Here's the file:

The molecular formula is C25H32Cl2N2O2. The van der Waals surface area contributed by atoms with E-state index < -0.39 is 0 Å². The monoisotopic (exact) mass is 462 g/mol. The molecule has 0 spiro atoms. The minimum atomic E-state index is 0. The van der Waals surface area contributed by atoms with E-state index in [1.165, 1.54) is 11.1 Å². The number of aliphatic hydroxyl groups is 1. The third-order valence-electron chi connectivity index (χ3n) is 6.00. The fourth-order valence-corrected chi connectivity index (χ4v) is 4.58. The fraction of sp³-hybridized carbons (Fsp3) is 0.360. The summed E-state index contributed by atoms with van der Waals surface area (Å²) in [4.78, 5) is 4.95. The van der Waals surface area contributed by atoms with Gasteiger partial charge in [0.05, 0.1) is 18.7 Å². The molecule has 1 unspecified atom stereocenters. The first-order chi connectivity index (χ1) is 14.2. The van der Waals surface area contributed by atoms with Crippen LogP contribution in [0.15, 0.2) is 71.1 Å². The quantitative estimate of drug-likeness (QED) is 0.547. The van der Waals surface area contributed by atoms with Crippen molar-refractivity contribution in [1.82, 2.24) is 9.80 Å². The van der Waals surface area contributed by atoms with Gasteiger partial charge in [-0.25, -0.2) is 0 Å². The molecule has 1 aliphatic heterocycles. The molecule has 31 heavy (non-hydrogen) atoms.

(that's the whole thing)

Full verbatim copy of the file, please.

The molecular formula is C25H32Cl2N2O2. The van der Waals surface area contributed by atoms with E-state index < -0.39 is 0 Å². The monoisotopic (exact) mass is 462 g/mol. The molecule has 0 spiro atoms. The minimum atomic E-state index is 0. The van der Waals surface area contributed by atoms with E-state index in [1.165, 1.54) is 11.1 Å². The number of aliphatic hydroxyl groups is 1. The third-order valence-electron chi connectivity index (χ3n) is 6.00. The fourth-order valence-corrected chi connectivity index (χ4v) is 4.58. The fraction of sp³-hybridized carbons (Fsp3) is 0.360. The summed E-state index contributed by atoms with van der Waals surface area (Å²) in [4.78, 5) is 4.95. The van der Waals surface area contributed by atoms with Gasteiger partial charge in [0.05, 0.1) is 18.7 Å². The molecule has 1 unspecified atom stereocenters. The first-order chi connectivity index (χ1) is 14.2. The van der Waals surface area contributed by atoms with Crippen LogP contribution in [0.15, 0.2) is 71.1 Å². The quantitative estimate of drug-likeness (QED) is 0.547. The van der Waals surface area contributed by atoms with Crippen molar-refractivity contribution in [1.82, 2.24) is 9.80 Å². The van der Waals surface area contributed by atoms with Gasteiger partial charge in [-0.25, -0.2) is 0 Å². The molecule has 1 aliphatic heterocycles. The molecule has 31 heavy (non-hydrogen) atoms.